Young Jesus, “Welcome to Conceptual Beach”

The group’s third effort for Saddle Creek is enticing, philosophical, and mysterious.
Young Jesus, “Welcome to Conceptual Beach”

The group’s third effort for Saddle Creek is enticing, philosophical, and mysterious.

Words: Young Fenimore Lee

September 15, 2020

Young Jesus
Welcome to Conceptual Beach

In the music video to “Root and Crown,” the introductory single from Young Jesus’s Welcome to Conceptual Beach, a woman goes about her daily life surrounded by pastoral greenery, drinking with friends, taking long walks through LA’s Echo Park, reading on the patio. Her days are continually interrupted by an unseen mysterious stranger who gives a gentle tap on her back; she turns around but finds that the stranger has disappeared.

Eventually she comes across a doppelgänger of herself laying in the grass. She bends down, taps her clone on the shoulder, and suddenly disappears herself. We’re left with her clone, who turns around. This was her past self, continually being reminded of the future while it slipped away from her. These moments—in which she turns around to gaze at the future fading out—flash past until we emerge out on a street, watching as she looks down at her hands as they slowly turn transparent. “What if living wasn’t of the mind? / The root and crown don’t doubt the winter time,” John Rossiter sings. She dances to the music, flouting gravity as she becomes one with the world again.

Young Jesus’s music on Welcome to Conceptual Beach is enticing, philosophical, and mysterious—and has been that way throughout their discography thus far, even before their transition from overlooked Midwest emo act to acclaimed LA art rock band. The transition was seamless and imperceptible: Rossiter’s Chicago past was suddenly rendered a passing note in reviews, something to learn and then forget. But I haven’t forgotten the ways in which being an emotionally potent, fearless, bitter songwriter in the Chicago cold have influenced Rossiter’s cosmic ambitions.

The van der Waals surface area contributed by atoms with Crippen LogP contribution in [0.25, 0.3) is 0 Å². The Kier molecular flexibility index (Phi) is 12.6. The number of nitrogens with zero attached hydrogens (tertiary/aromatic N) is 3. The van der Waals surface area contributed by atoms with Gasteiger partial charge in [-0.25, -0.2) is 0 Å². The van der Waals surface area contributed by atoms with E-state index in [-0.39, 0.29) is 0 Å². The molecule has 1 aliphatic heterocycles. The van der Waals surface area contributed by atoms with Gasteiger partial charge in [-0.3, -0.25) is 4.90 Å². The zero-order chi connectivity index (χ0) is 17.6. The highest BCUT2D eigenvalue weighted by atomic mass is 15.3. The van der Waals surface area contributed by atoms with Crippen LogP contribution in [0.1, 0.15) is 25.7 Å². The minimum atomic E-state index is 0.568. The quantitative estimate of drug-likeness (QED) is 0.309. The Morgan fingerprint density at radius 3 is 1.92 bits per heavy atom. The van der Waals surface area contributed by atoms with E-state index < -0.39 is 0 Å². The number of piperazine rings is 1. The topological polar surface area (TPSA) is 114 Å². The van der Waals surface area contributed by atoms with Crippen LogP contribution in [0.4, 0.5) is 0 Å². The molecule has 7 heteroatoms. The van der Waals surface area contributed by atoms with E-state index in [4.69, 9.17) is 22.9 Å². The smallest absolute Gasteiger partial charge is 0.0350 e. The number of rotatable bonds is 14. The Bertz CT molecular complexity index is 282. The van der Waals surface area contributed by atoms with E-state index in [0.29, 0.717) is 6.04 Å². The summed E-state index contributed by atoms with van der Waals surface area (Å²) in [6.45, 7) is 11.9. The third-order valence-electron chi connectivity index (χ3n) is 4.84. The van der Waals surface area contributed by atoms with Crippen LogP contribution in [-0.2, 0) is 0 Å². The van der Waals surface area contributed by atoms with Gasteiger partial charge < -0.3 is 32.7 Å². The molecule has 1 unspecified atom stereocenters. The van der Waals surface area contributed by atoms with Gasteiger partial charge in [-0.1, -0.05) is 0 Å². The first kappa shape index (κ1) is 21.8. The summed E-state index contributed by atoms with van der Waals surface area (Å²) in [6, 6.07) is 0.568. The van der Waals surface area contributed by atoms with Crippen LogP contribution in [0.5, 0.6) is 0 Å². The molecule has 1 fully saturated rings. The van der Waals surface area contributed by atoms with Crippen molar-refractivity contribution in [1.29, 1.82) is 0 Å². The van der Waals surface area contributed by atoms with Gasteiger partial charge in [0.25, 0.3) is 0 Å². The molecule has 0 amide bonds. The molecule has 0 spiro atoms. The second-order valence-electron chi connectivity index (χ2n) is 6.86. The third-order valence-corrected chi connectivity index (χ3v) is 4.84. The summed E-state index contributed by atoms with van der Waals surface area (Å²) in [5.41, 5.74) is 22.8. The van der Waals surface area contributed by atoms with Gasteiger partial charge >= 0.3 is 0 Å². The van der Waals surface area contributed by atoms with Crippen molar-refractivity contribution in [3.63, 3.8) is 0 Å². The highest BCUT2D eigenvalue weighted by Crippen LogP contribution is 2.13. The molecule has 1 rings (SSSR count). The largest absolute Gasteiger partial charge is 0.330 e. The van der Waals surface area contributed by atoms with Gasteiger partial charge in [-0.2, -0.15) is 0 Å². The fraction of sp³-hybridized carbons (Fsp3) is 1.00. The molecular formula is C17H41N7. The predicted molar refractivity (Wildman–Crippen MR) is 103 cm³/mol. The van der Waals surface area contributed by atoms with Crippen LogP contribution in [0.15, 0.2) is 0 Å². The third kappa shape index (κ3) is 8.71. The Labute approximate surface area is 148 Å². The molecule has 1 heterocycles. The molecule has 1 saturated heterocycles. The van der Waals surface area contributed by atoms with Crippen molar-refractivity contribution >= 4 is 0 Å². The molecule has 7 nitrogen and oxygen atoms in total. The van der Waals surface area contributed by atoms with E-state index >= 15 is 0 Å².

The tender emotions of “Pattern Doubt” and the mathematical rhythms of “Faith,” the unwavering yelps on “(un)knowing” and the ambience-backed lone guitar and voice of “Root and Crown”—these are the things that remind me of the best of Midwest emo and emo revival acts like Algernon Cadwallader, The Brave Little Abacus, and The Promise Ring; they also, of course, remind me of their own past work, such as “Chicago Alone Pt. 1” from their 2010 EP Young, Innocent, & Hairy and “Oranges” (as well as ambient cut “Father Son”) from 2015’s Grow / Decompose.

Perhaps this hasn’t been forgotten; after all, this recent interview makes thorough work of this information. But it’s not remembered enough, the debt that our contemporary era of art rock phenoms have to bands such as American Football and tracks such as “In Response to Irresponsibility” from Some Kind of Cadwallader. Rossiter’s past was phenomenal as well, and followed his heart closely. His aforementioned song “Oranges” mentions that “You can leave it all behind / Don’t you know that? / You can read it in the rinds / Don’t you know that?” The past, while swept away, can still be read in the orange rinds you peel away in the present.

Young Jesus’s present form is akin to Gabriel García Márquez’s short story “Very Old Man With Enormous Wings”—mysterious and angelic, flying out of sight just as it begins to be understood. Over time, their music has grown to be more amorphous and experimental, like Rossiter’s drawings of the titular Conceptual Beach, an imagined island asylum for the band. For any individual listener, some of these more formless sections will attach instantly—others may not; “Lark,” for me, did not. But such sections find themselves scaffolded up by deeply earnest songwriting, such as on “Root and Crown.” Then, “Magicians,” with its nearly mystical piano riffs, ends the album as the old man with enormous wings flies away.